Money For Vista, IE Bugs


The race to pick holes in Microsoft’s newest operating system and browser is
on.


VeriSign’s iDefense Labs has kicked off its Vulnerability Contributor Program (VCP), a challenge to find remote arbitrary code execution vulnerabilities in Vista and Internet Explorer 7.0. VCP will pay $8,000 for the first six confirmed vulnerabilities.


It will pay an additional $2,000 to $4,000 for those who
also provide working exploit code for the submitted vulnerability, bringing
the total potential bounty to $12,000.

IDefense is looking for
vulnerabilities that are remotely exploitable and allow arbitrary code
execution without additional user interaction (like clicking an e-mail
attachment for example). Social engineering and other attacks
that require the user to do something other than actually just browsing a site
are not valid for this contest.


IDefense expects to receive well more than six reports of
vulnerabilities, but iDefense spokesman Jason Greenwood said the VCP stops at six because of budget constraints.


“We receive hundreds of vulnerability research submissions each month as
part of our normal contributor program,” Greenwood told
internetnews.com. “We expect to get many more than six submissions that
may qualify for this promotion.”


Microsoft does not endorse the challenge, and Greenwood said the company has not contacted VeriSign about the challenge. “We have a close working relationship with Microsoft and responsibly make them aware of vulnerabilities as we discover them,” Greenwood said.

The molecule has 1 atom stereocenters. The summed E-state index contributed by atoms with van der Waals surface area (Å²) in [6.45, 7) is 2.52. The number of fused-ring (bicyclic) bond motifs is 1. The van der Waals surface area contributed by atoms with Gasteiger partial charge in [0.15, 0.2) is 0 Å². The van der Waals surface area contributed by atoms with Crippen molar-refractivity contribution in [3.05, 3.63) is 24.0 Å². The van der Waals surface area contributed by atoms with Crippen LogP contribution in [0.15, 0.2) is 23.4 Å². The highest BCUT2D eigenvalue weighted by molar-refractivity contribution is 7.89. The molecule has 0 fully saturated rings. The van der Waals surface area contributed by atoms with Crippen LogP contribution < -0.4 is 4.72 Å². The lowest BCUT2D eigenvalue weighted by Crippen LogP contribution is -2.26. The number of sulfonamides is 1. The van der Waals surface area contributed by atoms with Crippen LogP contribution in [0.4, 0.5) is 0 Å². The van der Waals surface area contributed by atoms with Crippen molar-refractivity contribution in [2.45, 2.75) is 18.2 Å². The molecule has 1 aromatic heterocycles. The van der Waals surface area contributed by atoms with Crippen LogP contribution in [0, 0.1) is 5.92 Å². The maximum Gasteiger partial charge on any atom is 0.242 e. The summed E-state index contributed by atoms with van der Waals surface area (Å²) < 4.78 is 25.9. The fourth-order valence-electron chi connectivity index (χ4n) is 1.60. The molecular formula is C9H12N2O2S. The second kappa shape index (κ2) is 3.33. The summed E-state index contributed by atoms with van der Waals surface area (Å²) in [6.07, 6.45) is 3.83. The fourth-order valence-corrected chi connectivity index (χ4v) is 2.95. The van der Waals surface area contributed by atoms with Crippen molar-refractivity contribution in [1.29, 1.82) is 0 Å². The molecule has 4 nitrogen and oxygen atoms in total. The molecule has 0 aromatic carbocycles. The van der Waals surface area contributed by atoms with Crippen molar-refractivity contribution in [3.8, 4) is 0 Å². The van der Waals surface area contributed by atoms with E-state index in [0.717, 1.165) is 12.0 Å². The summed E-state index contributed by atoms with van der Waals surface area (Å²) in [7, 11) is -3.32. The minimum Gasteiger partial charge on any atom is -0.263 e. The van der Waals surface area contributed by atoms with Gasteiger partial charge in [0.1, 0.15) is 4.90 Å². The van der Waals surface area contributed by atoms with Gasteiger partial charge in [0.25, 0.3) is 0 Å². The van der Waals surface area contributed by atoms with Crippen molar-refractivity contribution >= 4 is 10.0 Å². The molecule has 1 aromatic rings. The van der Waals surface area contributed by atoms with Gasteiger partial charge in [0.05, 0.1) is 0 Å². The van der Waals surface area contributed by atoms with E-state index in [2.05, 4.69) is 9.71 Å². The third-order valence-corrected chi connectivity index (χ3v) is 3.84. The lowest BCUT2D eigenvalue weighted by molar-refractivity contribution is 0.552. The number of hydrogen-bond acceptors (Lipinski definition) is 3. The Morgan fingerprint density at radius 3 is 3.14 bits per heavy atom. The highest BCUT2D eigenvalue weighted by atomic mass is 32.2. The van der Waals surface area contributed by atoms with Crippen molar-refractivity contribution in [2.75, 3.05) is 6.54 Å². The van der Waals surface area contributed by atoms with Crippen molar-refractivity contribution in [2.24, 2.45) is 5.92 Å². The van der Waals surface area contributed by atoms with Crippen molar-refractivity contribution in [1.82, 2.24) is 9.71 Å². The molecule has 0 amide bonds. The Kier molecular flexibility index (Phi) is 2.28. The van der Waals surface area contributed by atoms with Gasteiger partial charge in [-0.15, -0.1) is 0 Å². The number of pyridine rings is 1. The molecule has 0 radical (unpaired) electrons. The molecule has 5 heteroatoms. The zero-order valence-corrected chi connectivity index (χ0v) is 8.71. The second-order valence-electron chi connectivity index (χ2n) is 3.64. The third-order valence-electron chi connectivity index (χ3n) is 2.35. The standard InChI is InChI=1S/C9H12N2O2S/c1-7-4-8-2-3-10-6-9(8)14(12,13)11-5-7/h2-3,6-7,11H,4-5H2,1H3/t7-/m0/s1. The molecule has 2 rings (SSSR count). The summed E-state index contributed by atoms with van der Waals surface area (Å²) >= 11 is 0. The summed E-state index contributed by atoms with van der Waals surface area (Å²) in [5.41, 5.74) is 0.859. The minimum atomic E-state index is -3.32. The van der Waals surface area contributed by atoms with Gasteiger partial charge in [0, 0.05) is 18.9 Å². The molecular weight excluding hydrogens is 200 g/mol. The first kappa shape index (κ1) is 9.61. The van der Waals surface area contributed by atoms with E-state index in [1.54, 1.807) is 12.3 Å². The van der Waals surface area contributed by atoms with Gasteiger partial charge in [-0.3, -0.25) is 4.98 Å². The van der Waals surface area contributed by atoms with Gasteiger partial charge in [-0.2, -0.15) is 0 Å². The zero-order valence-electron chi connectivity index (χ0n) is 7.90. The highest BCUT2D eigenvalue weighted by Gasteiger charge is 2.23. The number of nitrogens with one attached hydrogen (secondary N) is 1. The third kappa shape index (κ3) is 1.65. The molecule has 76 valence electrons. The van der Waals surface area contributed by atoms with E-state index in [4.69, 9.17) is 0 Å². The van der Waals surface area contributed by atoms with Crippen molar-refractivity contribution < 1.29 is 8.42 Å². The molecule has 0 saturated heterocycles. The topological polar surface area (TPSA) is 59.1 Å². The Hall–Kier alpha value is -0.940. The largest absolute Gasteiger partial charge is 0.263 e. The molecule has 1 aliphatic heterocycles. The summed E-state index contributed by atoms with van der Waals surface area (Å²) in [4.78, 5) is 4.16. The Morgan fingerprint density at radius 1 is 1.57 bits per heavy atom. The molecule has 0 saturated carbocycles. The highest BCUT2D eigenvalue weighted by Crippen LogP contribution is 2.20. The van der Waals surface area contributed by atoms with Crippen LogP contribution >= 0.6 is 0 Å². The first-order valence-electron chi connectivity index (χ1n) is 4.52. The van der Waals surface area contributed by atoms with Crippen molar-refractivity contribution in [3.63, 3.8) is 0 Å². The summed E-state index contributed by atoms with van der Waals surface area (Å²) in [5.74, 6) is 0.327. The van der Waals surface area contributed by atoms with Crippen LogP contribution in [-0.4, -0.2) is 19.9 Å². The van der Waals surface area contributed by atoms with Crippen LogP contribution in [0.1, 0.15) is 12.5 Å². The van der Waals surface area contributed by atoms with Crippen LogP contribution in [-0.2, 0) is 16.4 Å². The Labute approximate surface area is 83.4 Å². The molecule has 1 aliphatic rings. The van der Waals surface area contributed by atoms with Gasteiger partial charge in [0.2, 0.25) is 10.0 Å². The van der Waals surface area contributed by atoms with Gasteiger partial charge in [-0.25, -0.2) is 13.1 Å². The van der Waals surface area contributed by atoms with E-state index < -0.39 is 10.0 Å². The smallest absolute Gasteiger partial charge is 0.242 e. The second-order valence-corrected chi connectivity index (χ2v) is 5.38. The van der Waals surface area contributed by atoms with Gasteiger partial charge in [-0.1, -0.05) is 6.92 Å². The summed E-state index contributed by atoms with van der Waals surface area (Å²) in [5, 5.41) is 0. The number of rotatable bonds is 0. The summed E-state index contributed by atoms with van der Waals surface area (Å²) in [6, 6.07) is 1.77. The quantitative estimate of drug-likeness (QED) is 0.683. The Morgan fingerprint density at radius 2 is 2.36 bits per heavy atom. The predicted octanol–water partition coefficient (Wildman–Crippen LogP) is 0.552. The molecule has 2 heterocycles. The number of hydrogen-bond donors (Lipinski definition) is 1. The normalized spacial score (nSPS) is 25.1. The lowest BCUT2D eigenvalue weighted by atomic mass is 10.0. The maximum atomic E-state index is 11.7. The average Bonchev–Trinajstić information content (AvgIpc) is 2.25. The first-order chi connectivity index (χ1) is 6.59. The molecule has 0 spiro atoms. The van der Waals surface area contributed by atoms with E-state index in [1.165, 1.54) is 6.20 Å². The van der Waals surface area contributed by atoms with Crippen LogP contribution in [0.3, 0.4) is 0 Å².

That’s not to say that Microsoft isn’t aware of the iDefense challenge.


A Microsoft spokesperson told internetnews.com that Microsoft is
aware of iDefense offering compensation for information regarding security
vulnerabilities. The spokesperson added that Microsoft does not offer
compensation for information regarding security vulnerabilities and does not
encourage that practice.


“Our policy is to credit security researchers who report vulnerabilities to
us in a responsible manner,” the spokesperson said.


Though Microsoft will not pay for vulnerabilities, it won’t ignore
the vulnerabilities exposed by the challenge, either.


“Microsoft doesn’t want to speculate on the motives of third-party
researchers but will say it is committed to working with them closely on the
issues they bring to our attention,” the spokesperson said. “Whoever handles
vulnerabilities, Microsoft does encourage them to responsibly disclose the
vulnerability to the affected software vendor in order to protect all
customers/users.”


VeriSign’s iDefense customers, however, may well get the leg up on Vista and
IE7 vulnerabilities, ahead of regular Microsoft users.


“Early notification of vulnerabilities is just one aspect of the research
the iDefense team does,” iDefense’s Greenwood said. “Our customers will
benefit from the challenge by knowing about potential threats before they
are exploited and giving them information to assess the potential risk prior
to a patch being put out by Microsoft.”

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